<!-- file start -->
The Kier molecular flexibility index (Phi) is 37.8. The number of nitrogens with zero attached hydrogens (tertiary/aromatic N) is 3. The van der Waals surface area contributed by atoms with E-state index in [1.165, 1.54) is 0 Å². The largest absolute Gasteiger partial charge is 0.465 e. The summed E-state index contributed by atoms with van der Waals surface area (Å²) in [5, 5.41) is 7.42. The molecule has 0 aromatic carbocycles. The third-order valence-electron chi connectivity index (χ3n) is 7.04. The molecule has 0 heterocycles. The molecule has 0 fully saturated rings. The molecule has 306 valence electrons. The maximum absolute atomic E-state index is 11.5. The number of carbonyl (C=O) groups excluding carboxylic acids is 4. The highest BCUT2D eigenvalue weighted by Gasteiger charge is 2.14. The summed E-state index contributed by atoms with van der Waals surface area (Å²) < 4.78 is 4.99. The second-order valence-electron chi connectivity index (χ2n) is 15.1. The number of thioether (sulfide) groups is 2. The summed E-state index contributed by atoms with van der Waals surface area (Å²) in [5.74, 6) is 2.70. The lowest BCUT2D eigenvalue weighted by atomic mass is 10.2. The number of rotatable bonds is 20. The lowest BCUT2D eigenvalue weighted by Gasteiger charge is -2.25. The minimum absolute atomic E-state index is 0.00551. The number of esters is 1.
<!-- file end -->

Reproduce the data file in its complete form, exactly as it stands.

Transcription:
The Kier molecular flexibility index (Phi) is 37.8. The number of nitrogens with zero attached hydrogens (tertiary/aromatic N) is 3. The van der Waals surface area contributed by atoms with E-state index in [1.165, 1.54) is 0 Å². The largest absolute Gasteiger partial charge is 0.465 e. The summed E-state index contributed by atoms with van der Waals surface area (Å²) in [5, 5.41) is 7.42. The molecule has 0 aromatic carbocycles. The third-order valence-electron chi connectivity index (χ3n) is 7.04. The molecule has 0 heterocycles. The molecule has 0 fully saturated rings. The molecule has 306 valence electrons. The maximum absolute atomic E-state index is 11.5. The number of carbonyl (C=O) groups excluding carboxylic acids is 4. The highest BCUT2D eigenvalue weighted by Gasteiger charge is 2.14. The summed E-state index contributed by atoms with van der Waals surface area (Å²) < 4.78 is 4.99. The second-order valence-electron chi connectivity index (χ2n) is 15.1. The number of thioether (sulfide) groups is 2. The summed E-state index contributed by atoms with van der Waals surface area (Å²) in [5.74, 6) is 2.70. The lowest BCUT2D eigenvalue weighted by atomic mass is 10.2. The number of rotatable bonds is 20. The lowest BCUT2D eigenvalue weighted by Gasteiger charge is -2.25. The minimum absolute atomic E-state index is 0.00551. The number of esters is 1.